Cynical US Army infantrymen used to define a Marine Corps squad as nine riflemen plus a photographer. The Fed's press is even better than the Marines'. So thoroughgoing is the trust now lodged in the central bank that most investors have stopped paying attention to its actions, instead projecting their own hopes and fears on the chairman's often opaque words. As the master is Delphic, his acolytes are always happy. The Fed creates more than credit; it also manipulates expectations.

Mr Greenspan, though easily the most celebrated American central banker in modern history, is not the most powerful. The deregulation of the financial system has greatly circumscribed his field of action. In days gone by, the Fed exerted control by regulating the dollars called bank reserves. Figuratively speaking, Citibank (to name one of the central bank's charges) was a dog at the end of a leash. The Fed was the master, and the leash was the monetary transmission mechanism. Nowadays, in a freer environment, Citi may be thought of as a cat. No longer inclined to walk at heel, it can lend and borrow without undue reliance on these Fed-supplied balances.

In 2000, the Fed works its will chiefly by fixing the funds rate. In this way it heavily influences the cost of financing a securities portfolio, a very large consideration in a highly leveraged financial system.

Still, the Fed is free to create as much credit as it chooses at the rate it establishes (a rate that well may be lower, or higher, than the rate the market would have chosen itself, in the absence of central-bank intervention). And, late in 1999, concerned about the transition to the new century, the Fed created credit by the bucketful.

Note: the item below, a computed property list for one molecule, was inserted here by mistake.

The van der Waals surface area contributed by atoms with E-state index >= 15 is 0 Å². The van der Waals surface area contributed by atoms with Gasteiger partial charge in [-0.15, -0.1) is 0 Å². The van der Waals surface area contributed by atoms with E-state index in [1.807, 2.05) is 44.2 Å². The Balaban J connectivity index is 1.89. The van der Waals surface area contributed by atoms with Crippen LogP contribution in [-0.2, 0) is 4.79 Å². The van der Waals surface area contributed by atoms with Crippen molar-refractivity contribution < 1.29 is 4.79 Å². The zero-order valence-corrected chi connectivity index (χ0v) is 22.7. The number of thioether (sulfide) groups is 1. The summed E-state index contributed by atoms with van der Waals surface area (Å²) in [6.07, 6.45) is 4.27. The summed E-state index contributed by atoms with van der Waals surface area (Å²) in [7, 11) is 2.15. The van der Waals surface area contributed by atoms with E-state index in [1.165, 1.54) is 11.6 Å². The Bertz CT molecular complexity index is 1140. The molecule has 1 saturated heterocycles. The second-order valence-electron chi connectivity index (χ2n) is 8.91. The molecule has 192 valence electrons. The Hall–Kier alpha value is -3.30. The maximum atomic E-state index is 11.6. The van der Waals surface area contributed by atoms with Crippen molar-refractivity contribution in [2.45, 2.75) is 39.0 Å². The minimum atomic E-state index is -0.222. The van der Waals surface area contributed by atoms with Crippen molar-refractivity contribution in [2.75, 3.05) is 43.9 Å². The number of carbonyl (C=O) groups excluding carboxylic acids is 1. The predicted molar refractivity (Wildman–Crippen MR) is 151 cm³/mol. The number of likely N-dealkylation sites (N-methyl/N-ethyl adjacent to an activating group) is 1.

Although the Fed, like the British monarchy, has tried to make itself more accessible, the public continues to insist on a decent minimum of mystery. For months, the record of the balance sheet was one of expansion.

But the chairman was known to be concerned about the tightness of the US labour market, and the funds rate had recently been raised (although only back to the level at which it stood before the 1998 crisis). Ergo, the Fed is almost universally deemed to be tight.

The overwhelming evidence in the marketplace, of course, runs in the opposite direction. Stock prices (last week's spill notwithstanding), house prices, stock-market margin debt, non-financial debt and the broad-based money supply all suggest a superabundance of liquidity. Indeed, Mr Greenspan himself seems to agree. Last week's Fed balance sheet indicates that a gigantic mop-up operation has begun.

Mr Greenspan was misinformed about Y2K. He created an unnecessary bulge in Reserve Bank credit that, at the margin, distorted financial decisions and threw additional logs on the fire of speculation. He did not exercise the clairvoyance that is widely attributed to him. In short, the alleged greatest central banker is as mortal as all the preceding less-than-great central bankers. New Era enthusiasts, please copy.

James Grant is the editor of Grant's Interest Rate Observer. www.grantspub.com

-- Ed (ed@lizzardranch.com), January 11, 2000

Moderation questions? read the FAQ